The Extrapleural Pneumonectomy Procedure
- General anesthesia is administered.
- An incision is made at the front chest or the side to access the chest cavity, allowing the thoracic surgeon to visually inspect the cavity for cancerous tissue.
- Any visible cancer is removed, including the entire diseased lung, the pleural lining of the chest and heart, and part(s) of the diaphragm.
- Post-surgery care is provided to allow the patient to recover, along with additional supports such as pain medication to assist recovery.
Recovery from the surgery usually requires a two-week hospital stay, during which a health care team monitors the patient’s recovery and watches for possible complications. Full recovery takes an additional 6 to 8 weeks.
Complications and Risks
Mesothelioma is a complicated disease with a very poor prognosis, and patients must be aware of the potential risks that may occur when undergoing an invasive surgery. Ultimately, complications must be discussed with the patient’s doctor to determine viability. However, there are some general risks and complications that can be considered, including those below.
Risks and Complications
Shortness of breath, adverse reactions to medications, bleeding, infection, unusual fluid buildup, pus accumulation or blood accumulation, abnormal heart rhythms, heart attacks, postpneumonectomy scoliosis and postpneumonectomy syndrome.
- Internal bleeding, respiratory failure, pneumonia, infection, blood clotting, death, potential for recurrence.
- About 6 or 7 out of every one hundred patients who receive extrapleural pneumonectomy die during or immediately following the operation.
Benefits of A Pneumonectomy or Extrapleural Pneumonectomy
In spite of risks and potential complications, a successful pneumonectomy or extrapleural pneumonectomy may significantly improve a patient’s quality of life by reducing symptoms. With careful patient selection of those with pleural mesothelioma, a pneumonectomy can improve life expectancy. In the United States, the immediate rate of survival for a pneumonectomy of the left lung is approximately 97%, and 89% for the right lung. Benefits include:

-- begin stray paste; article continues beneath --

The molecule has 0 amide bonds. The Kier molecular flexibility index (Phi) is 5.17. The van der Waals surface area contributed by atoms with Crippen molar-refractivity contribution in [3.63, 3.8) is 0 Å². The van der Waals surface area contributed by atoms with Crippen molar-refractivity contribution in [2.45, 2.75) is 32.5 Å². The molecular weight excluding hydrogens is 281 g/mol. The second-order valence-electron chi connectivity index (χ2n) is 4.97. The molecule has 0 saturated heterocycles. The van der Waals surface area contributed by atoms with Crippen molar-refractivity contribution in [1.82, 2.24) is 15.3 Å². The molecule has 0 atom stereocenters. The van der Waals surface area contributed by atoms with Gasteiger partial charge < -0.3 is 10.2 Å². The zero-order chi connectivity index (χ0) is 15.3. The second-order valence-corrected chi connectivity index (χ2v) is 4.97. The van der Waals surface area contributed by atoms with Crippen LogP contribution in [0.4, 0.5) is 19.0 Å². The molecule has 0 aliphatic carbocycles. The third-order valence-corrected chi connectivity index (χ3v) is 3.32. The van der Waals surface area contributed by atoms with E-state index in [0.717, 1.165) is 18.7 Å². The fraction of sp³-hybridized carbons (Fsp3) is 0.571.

- Increased survival rate
- Higher quality of life
- Increased control of the disease
- Slow disease progression
- Improve breathing difficulties and other mesothelioma symptoms
Survival is further increased if the surgery is combined with chemotherapy and radiation therapy. It is important to note that long-term survival benefits that come from reducing tumor burden through pneumonectomy may be diminished by short-term surgical complications. Therefore, to achieve the maximum possible benefit from pneumonectomy, the first 30 days after the procedure are critical and require close medical observation and care.
Ultimately, patients must discuss their mesothelioma treatment options with their medical care team to determine whether or not they are candidates for an EPP or pneumonectomy procedure. Another procedure known as pleurectomy/decortication surgery may be an even better option for the patient turning to surgical management of their disease. For some mesothelioma patients, these treatment options can greatly improve their quality of life and improve their prognosis, if outweighing potential risks and complications.